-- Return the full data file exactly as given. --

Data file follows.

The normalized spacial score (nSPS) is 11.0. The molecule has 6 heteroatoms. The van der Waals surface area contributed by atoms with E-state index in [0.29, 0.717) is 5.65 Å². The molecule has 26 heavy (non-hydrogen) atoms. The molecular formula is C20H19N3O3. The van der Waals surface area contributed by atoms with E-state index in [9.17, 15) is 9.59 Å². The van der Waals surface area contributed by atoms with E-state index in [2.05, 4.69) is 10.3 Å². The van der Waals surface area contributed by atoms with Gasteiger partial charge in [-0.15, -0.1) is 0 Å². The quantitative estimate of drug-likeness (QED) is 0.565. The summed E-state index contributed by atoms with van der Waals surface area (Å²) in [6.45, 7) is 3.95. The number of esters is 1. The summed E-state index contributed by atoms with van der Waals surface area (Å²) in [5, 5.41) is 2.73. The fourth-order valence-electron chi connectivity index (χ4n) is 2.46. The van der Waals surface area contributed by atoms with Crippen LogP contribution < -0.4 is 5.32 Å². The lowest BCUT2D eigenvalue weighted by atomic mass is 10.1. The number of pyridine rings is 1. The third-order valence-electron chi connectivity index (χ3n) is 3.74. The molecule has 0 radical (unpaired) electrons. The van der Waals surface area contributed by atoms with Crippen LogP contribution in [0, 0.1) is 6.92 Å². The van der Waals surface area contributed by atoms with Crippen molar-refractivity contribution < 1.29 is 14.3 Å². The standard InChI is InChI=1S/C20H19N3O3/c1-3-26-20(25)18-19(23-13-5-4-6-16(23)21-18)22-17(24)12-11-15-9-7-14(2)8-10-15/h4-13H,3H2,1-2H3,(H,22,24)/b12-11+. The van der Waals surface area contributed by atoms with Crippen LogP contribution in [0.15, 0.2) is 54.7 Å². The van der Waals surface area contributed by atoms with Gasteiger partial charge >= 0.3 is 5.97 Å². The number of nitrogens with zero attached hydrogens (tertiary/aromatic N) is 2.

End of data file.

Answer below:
The normalized spacial score (nSPS) is 11.0. The molecule has 6 heteroatoms. The van der Waals surface area contributed by atoms with E-state index in [0.29, 0.717) is 5.65 Å². The molecule has 26 heavy (non-hydrogen) atoms. The molecular formula is C20H19N3O3. The van der Waals surface area contributed by atoms with E-state index in [9.17, 15) is 9.59 Å². The van der Waals surface area contributed by atoms with E-state index in [2.05, 4.69) is 10.3 Å². The van der Waals surface area contributed by atoms with Gasteiger partial charge in [-0.15, -0.1) is 0 Å². The quantitative estimate of drug-likeness (QED) is 0.565. The summed E-state index contributed by atoms with van der Waals surface area (Å²) in [6.45, 7) is 3.95. The number of esters is 1. The summed E-state index contributed by atoms with van der Waals surface area (Å²) in [5, 5.41) is 2.73. The fourth-order valence-electron chi connectivity index (χ4n) is 2.46. The van der Waals surface area contributed by atoms with Crippen LogP contribution < -0.4 is 5.32 Å². The lowest BCUT2D eigenvalue weighted by atomic mass is 10.1. The number of pyridine rings is 1. The third-order valence-electron chi connectivity index (χ3n) is 3.74. The molecule has 0 radical (unpaired) electrons. The van der Waals surface area contributed by atoms with Crippen LogP contribution in [0, 0.1) is 6.92 Å². The van der Waals surface area contributed by atoms with Crippen molar-refractivity contribution < 1.29 is 14.3 Å². The standard InChI is InChI=1S/C20H19N3O3/c1-3-26-20(25)18-19(23-13-5-4-6-16(23)21-18)22-17(24)12-11-15-9-7-14(2)8-10-15/h4-13H,3H2,1-2H3,(H,22,24)/b12-11+. The van der Waals surface area contributed by atoms with Crippen LogP contribution in [0.15, 0.2) is 54.7 Å². The van der Waals surface area contributed by atoms with Gasteiger partial charge >= 0.3 is 5.97 Å². The number of nitrogens with zero attached hydrogens (tertiary/aromatic N) is 2.